Our team was inspired by our experience of the first 10 minutes of ETHBoston, where we had to show our IDs for the sign-in process. All four of us had already formed a team based on our interest in privacy & identity, but we didn't have a specific use case until we experienced it ourselves.
What it does
SkipID lets you log in with Torus, generates a QR code from your public key, and shows a preview of your conference badge. The idea is that he QR code could be scanned at sign-in to know whether someone is registered, instead of making developers present an ID.
How we built it
We attended some workshops on Torus and Enigma at the start of the hackathon, and from there iterated on our idea of doing an app that centered on profiles and privacy.
Challenges we ran into
We spent a huge amount of time on Enigma contracts, but had trouble configuring the connections to our deployed contracts. We were not able to find the unminified source code for the plugin, which hindered debugging. In the end, we decided to focus on Torus for our MVP. We managed however to get an Enigma network to run and secure contracts deployed. We were able to test the secure contracts locally, just not from our web app.
Accomplishments that we're proud of
All of us set out to learn as our primary goal, and we definitely accomplished that! We didn't know each other before this event, and the opportunity to share our knowledge and collaborate turned out to be fun.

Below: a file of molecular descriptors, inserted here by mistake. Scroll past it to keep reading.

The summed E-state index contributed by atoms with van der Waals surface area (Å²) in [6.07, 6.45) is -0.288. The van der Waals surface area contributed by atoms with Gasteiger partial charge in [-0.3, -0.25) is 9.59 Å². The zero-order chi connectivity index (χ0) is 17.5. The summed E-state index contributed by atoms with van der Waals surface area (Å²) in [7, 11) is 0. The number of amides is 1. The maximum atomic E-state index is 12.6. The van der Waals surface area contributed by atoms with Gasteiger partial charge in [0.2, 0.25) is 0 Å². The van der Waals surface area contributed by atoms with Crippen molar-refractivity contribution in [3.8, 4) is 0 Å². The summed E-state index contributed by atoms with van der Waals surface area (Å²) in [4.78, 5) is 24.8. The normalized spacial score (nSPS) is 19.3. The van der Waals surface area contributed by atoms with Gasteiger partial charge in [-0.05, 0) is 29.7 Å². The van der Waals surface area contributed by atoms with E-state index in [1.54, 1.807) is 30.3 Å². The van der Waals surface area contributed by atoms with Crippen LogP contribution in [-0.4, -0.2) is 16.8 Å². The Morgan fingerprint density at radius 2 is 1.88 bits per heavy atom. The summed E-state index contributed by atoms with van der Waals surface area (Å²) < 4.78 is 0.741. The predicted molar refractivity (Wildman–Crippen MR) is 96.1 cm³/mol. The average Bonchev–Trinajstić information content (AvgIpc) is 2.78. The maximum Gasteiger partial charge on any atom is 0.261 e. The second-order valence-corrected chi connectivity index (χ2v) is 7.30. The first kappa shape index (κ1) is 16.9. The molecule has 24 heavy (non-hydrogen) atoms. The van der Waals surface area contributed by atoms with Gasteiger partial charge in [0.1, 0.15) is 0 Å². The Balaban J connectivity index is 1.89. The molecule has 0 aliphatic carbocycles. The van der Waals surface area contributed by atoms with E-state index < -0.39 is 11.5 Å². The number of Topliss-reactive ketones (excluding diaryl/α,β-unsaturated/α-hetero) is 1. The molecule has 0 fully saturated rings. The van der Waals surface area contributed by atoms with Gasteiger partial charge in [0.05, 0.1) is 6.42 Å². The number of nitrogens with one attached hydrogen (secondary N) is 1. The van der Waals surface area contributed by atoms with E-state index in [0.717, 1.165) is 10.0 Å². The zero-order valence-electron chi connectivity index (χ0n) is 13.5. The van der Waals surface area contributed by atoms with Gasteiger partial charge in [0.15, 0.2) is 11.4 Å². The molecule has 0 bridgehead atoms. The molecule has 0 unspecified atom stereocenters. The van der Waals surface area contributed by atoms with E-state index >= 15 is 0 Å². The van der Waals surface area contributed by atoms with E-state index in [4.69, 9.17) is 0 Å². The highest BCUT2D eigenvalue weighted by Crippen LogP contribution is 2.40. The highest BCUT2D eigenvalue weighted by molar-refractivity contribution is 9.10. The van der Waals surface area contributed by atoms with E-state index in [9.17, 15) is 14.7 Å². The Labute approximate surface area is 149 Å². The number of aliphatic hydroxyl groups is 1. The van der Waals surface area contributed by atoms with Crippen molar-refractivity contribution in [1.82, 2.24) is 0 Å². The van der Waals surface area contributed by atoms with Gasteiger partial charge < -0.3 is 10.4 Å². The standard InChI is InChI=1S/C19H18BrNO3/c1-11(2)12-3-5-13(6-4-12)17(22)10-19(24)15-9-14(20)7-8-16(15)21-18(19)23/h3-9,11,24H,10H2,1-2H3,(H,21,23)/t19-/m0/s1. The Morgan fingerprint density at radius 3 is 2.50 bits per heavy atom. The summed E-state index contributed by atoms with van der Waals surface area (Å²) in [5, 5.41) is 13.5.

What we learned
Some of us had zero experience integrating with Ethereum (or any decentralized app stack), so it was great to learn about the ecosystem as a whole and challenge ourselves to build something with it on a short timeframe. Others had more experience, but were excited to try coding in Rust for some secret smart contracts.
As a team, we learned that while integrating with service providers can sometimes put you on the fast track, when a product doesn't have many examples or has sparse documentation, it can really slow things down.
What's next for SkipID
Here are some ways we could extend the project. We could add features to let developers save their detailed profile, and then opt-in to sharing only the necessary information with each conference. The same patterns could be applied to a survey system. We would need to add data persistence for the profile information, store it secretly, and then write smart contracts to support the queries. We could also build a companion app for checking people in using the QR code.